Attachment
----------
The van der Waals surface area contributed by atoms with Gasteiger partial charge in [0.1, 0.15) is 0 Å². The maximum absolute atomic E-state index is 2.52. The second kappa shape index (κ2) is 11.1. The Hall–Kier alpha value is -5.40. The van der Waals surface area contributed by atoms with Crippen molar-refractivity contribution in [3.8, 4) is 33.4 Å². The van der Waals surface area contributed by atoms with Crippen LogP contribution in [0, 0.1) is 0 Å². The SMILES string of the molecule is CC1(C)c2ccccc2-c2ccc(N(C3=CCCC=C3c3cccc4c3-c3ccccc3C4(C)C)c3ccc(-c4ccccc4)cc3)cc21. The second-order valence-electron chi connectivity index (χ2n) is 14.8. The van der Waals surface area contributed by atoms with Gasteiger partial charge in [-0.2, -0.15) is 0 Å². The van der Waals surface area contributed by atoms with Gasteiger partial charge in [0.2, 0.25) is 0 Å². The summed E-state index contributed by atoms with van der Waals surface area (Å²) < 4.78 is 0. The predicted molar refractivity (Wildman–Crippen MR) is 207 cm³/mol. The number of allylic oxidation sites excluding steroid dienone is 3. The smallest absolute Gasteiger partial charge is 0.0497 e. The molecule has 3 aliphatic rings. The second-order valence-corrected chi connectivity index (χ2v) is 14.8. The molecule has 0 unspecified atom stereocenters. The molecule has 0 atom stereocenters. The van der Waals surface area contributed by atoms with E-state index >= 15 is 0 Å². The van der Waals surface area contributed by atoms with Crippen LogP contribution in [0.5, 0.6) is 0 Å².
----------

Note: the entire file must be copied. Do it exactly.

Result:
The van der Waals surface area contributed by atoms with Gasteiger partial charge in [0.1, 0.15) is 0 Å². The maximum absolute atomic E-state index is 2.52. The second kappa shape index (κ2) is 11.1. The Hall–Kier alpha value is -5.40. The van der Waals surface area contributed by atoms with Crippen molar-refractivity contribution in [3.8, 4) is 33.4 Å². The van der Waals surface area contributed by atoms with Crippen LogP contribution in [0, 0.1) is 0 Å². The SMILES string of the molecule is CC1(C)c2ccccc2-c2ccc(N(C3=CCCC=C3c3cccc4c3-c3ccccc3C4(C)C)c3ccc(-c4ccccc4)cc3)cc21. The second-order valence-electron chi connectivity index (χ2n) is 14.8. The van der Waals surface area contributed by atoms with Gasteiger partial charge in [-0.2, -0.15) is 0 Å². The van der Waals surface area contributed by atoms with Gasteiger partial charge in [0.2, 0.25) is 0 Å². The summed E-state index contributed by atoms with van der Waals surface area (Å²) < 4.78 is 0. The predicted molar refractivity (Wildman–Crippen MR) is 207 cm³/mol. The number of allylic oxidation sites excluding steroid dienone is 3. The smallest absolute Gasteiger partial charge is 0.0497 e. The molecule has 3 aliphatic rings. The second-order valence-corrected chi connectivity index (χ2v) is 14.8. The molecule has 0 unspecified atom stereocenters. The molecule has 0 atom stereocenters. The van der Waals surface area contributed by atoms with E-state index >= 15 is 0 Å². The van der Waals surface area contributed by atoms with Crippen LogP contribution in [0.5, 0.6) is 0 Å².